I hadn’t seen anyone since the crossroads, and I didn’t especially want to get lost in the woods late on a weekday afternoon, so I decided this was a good place to stop. I could see the castle through the trees, tantalizingly majestic; if only I could just get further up – like in the treetops themselves! I actually scrabbled my way up the hillside for a short ways, grabbing at bushes and roots for purchase in the slippery grass, but after a few minutes of this I realized that my view simply wasn’t going to get any better. It was a bit harder coming down again; this would not be a good time to fall and twist an ankle. I decided that I should be quite satisfied with the pictures I had gotten today and enjoyed the rest of my stroll through the woods back to my car.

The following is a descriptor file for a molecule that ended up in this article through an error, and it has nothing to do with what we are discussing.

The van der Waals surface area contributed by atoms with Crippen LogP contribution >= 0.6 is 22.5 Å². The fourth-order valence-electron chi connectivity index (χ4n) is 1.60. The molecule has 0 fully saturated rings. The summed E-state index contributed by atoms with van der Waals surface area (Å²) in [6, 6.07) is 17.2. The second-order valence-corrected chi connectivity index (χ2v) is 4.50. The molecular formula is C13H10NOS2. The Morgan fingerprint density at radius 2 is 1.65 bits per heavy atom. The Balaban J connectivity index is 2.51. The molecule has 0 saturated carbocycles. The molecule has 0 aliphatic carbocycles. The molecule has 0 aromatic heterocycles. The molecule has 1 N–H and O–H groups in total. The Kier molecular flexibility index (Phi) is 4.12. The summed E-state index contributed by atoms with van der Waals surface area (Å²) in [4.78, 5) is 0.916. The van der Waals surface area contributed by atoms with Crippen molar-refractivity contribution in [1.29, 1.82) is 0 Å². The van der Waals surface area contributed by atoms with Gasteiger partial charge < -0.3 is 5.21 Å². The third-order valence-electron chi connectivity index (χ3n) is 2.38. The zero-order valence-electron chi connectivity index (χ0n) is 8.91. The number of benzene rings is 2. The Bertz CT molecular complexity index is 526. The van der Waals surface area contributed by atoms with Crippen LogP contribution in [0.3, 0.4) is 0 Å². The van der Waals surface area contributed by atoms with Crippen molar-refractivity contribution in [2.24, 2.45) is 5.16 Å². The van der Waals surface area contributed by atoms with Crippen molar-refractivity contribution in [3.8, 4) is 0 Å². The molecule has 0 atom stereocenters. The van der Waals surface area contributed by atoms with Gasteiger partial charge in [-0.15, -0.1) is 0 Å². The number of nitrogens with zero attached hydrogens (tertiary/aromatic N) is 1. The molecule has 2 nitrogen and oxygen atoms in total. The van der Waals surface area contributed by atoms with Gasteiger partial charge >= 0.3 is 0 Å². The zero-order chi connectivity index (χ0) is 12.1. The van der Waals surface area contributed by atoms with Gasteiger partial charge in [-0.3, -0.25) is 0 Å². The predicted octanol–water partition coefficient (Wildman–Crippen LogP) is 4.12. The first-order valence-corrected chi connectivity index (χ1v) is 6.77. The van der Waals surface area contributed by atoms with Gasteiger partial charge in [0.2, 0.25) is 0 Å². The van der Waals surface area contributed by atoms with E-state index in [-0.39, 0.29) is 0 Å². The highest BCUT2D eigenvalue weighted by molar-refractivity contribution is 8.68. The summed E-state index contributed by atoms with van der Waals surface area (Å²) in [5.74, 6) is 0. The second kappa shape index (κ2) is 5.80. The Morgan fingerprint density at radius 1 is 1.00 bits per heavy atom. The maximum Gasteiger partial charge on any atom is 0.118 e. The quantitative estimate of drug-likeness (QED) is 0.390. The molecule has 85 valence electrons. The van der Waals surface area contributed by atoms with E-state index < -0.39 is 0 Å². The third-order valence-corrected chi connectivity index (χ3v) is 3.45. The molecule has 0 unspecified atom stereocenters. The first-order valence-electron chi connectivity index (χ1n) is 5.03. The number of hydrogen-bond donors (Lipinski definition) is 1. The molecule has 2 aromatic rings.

It was getting late in the afternoon and I knew that I should really be heading home (it was so late, in fact, that it had grown quite cool and I wasn’t even going to be able to drive home with the top down), but there was one more thing I wanted to do. I had, on a whim, brought my laptop along with the latest version of my novel. When I got back to my car I pulled it up the hill to the overlook where John and I had taken our self-portrait yesterday. A picnic table sits here, in the shade of a large tree, from which one can take in the fabulous view of Burg Hohenzollern and the surrounding country. I opened up my laptop and, for a half hour or so, worked on my novel within view of one of the places that has inspired my book.